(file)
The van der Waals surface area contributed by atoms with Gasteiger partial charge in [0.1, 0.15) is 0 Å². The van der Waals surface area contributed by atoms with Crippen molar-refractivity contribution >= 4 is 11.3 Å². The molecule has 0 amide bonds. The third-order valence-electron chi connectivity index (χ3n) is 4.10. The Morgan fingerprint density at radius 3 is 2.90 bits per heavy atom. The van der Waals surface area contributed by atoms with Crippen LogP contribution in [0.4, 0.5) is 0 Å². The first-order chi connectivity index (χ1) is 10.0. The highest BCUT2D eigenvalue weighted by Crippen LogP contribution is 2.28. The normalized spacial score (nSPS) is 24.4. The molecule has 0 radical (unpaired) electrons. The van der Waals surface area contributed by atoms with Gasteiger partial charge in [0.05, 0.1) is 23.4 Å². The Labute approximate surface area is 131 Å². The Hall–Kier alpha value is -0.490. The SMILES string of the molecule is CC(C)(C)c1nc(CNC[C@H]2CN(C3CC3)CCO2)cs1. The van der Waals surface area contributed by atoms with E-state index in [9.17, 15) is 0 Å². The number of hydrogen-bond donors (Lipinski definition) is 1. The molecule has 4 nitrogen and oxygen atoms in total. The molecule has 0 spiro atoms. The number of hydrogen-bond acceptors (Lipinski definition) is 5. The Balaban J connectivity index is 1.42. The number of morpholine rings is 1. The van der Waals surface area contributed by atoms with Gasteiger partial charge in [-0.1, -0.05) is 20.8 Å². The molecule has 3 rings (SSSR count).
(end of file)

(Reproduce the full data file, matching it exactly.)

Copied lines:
The van der Waals surface area contributed by atoms with Gasteiger partial charge in [0.1, 0.15) is 0 Å². The van der Waals surface area contributed by atoms with Crippen molar-refractivity contribution >= 4 is 11.3 Å². The molecule has 0 amide bonds. The third-order valence-electron chi connectivity index (χ3n) is 4.10. The Morgan fingerprint density at radius 3 is 2.90 bits per heavy atom. The van der Waals surface area contributed by atoms with Crippen LogP contribution in [0.4, 0.5) is 0 Å². The first-order chi connectivity index (χ1) is 10.0. The highest BCUT2D eigenvalue weighted by Crippen LogP contribution is 2.28. The normalized spacial score (nSPS) is 24.4. The molecule has 0 radical (unpaired) electrons. The van der Waals surface area contributed by atoms with Gasteiger partial charge in [0.05, 0.1) is 23.4 Å². The Labute approximate surface area is 131 Å². The Hall–Kier alpha value is -0.490. The SMILES string of the molecule is CC(C)(C)c1nc(CNC[C@H]2CN(C3CC3)CCO2)cs1. The van der Waals surface area contributed by atoms with E-state index in [9.17, 15) is 0 Å². The number of hydrogen-bond donors (Lipinski definition) is 1. The molecule has 4 nitrogen and oxygen atoms in total. The molecule has 0 spiro atoms. The number of hydrogen-bond acceptors (Lipinski definition) is 5. The Balaban J connectivity index is 1.42. The number of morpholine rings is 1. The van der Waals surface area contributed by atoms with Gasteiger partial charge in [-0.1, -0.05) is 20.8 Å². The molecule has 3 rings (SSSR count).